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Pope Francis Urges U.S. and North Korea to Step Away from the Brink


President Abdel Fattah el-Sisi of Egypt meeting with Pope Francis on Friday in Cairo. Credit Egyptian Presidency, via Reuters
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Pope Francis urged the United States and North Korea on Saturday to defuse their increasingly tense standoff and avert a potentially horrific conflict.

“I call on them, and I will call on them, as I have on leaders of different places, to work to resolve their problems through diplomatic avenues,” Pope Francis said, speaking aboard his plane as he returned to Rome from a trip to Egypt.

Noting that North Korea’s missile program was not a new concern, he added that “things have gotten too hot” and suggested that “the United Nations has the duty to reassume, a little, its leadership because it’s been watered down.” During a 30-minute news conference on his plane, Francis, steadying himself through rough turbulence, touched on a number of topics.

He said he still had not received a request for a meeting with President Trump; he defended his appearance with the authoritarian president of Egypt, Abdel Fattah el-Sisi; and he again called refugee camps in Europe “concentration camps.”

Francis partly deflected a question about how he would advise French Catholics taking part in next month’s presidential election, especially with Marine Le Pen, a far-right candidate with an anti-immigrant platform, on the ballot.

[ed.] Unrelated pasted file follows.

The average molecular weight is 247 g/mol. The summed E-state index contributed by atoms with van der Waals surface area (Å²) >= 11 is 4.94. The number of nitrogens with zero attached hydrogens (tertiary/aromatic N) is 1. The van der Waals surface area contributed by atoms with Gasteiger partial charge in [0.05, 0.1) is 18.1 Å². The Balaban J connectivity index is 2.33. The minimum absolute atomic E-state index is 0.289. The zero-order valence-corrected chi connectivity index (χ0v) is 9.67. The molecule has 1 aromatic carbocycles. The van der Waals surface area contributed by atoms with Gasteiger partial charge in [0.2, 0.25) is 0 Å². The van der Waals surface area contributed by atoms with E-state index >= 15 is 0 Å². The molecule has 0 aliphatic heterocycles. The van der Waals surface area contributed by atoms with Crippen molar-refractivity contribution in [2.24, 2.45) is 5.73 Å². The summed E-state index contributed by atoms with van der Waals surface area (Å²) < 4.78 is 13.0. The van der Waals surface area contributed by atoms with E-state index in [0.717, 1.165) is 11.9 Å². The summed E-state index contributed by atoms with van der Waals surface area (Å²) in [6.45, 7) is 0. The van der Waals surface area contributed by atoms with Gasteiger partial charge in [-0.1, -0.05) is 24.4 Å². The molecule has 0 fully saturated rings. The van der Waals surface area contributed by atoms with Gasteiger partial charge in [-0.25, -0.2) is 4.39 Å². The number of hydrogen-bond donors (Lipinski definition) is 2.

The pope said he did not know enough about French politics to respond, but, he said, “Europe is in danger of breaking apart, this is true.” He noted that the migrant crisis fueled fears that destabilized the Continent, “but we mustn’t forget that Europe is made by immigrants.”

“Centuries and centuries of immigrants,” he said. “It’s us.” That inclusive message has proved popular with liberals. But Francis, 80, also repeated language that some have criticized as insensitive or tone deaf.

Asked if he wanted to clarify remarks he made last week at a special prayer event for Christian martyrs when he said that refugee camps were like concentration camps, a comparison criticized by Jewish groups, the pope said, “It wasn’t a slip of the tongue.”

“There are refugee camps that are real concentration camps,” he said, adding, by way of explanation, that the refugees were detained in camps and could not get out.

The pope’s instruction to reporters on the plane that questions be limited to themes touched on during his Egypt visit meant that he skirted some pressing issues facing the Vatican, notably the lack of progress by his commission established to safeguard children from sexual abuse.

But Francis seemed eager to address one pressing geopolitical issue. He urged the United States and North Korea to step away from the brink and avoid a nuclear conflict that could, he said, be disastrous for “the future of humanity.”

His comments came just days after Mr. Trump said in an interview with Reuters that there was a chance “that we could end up having a major, major conflict with North Korea.” The president’s remarks seemed to undercut remarks by others in his administration to ease the dispute by raising the possibility of direct negotiations between the United States and North Korea.

Mr. Trump is scheduled to make his first trip abroad as president in May. His exact itinerary is unclear, but he is expected in Taormina, Sicily, for a meeting of the world’s leading economic powers at the end of the month. A visit with the pope is standard for American presidents traveling to Italy, but the two world leaders have a rocky history.

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